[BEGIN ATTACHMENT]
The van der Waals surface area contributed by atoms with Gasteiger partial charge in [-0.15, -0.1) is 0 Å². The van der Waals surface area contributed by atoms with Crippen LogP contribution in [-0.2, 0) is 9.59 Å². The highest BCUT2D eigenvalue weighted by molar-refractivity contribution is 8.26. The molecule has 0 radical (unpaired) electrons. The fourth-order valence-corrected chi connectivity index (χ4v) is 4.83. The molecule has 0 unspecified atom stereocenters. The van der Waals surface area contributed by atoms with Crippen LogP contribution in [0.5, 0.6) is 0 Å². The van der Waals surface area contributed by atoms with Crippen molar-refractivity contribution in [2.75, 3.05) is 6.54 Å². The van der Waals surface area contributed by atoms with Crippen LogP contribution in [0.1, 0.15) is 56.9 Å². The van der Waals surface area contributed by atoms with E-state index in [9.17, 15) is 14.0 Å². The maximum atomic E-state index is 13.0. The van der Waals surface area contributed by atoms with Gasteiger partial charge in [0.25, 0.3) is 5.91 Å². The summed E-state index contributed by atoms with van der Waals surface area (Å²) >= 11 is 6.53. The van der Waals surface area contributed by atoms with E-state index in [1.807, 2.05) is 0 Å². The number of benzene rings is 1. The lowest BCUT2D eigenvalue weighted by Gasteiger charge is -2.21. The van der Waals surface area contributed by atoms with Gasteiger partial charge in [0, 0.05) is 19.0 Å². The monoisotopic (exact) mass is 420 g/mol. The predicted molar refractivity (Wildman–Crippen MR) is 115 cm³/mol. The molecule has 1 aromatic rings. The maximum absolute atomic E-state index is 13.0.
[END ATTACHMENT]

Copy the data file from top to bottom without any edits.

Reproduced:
The van der Waals surface area contributed by atoms with Gasteiger partial charge in [-0.15, -0.1) is 0 Å². The van der Waals surface area contributed by atoms with Crippen LogP contribution in [-0.2, 0) is 9.59 Å². The highest BCUT2D eigenvalue weighted by molar-refractivity contribution is 8.26. The molecule has 0 radical (unpaired) electrons. The fourth-order valence-corrected chi connectivity index (χ4v) is 4.83. The molecule has 0 unspecified atom stereocenters. The van der Waals surface area contributed by atoms with Crippen LogP contribution in [0.5, 0.6) is 0 Å². The van der Waals surface area contributed by atoms with Crippen molar-refractivity contribution in [2.75, 3.05) is 6.54 Å². The van der Waals surface area contributed by atoms with Crippen LogP contribution in [0.1, 0.15) is 56.9 Å². The van der Waals surface area contributed by atoms with E-state index in [9.17, 15) is 14.0 Å². The maximum atomic E-state index is 13.0. The van der Waals surface area contributed by atoms with Gasteiger partial charge in [0.25, 0.3) is 5.91 Å². The summed E-state index contributed by atoms with van der Waals surface area (Å²) >= 11 is 6.53. The van der Waals surface area contributed by atoms with E-state index in [1.807, 2.05) is 0 Å². The number of benzene rings is 1. The lowest BCUT2D eigenvalue weighted by Gasteiger charge is -2.21. The van der Waals surface area contributed by atoms with Gasteiger partial charge in [0, 0.05) is 19.0 Å². The monoisotopic (exact) mass is 420 g/mol. The predicted molar refractivity (Wildman–Crippen MR) is 115 cm³/mol. The molecule has 1 aromatic rings. The maximum absolute atomic E-state index is 13.0.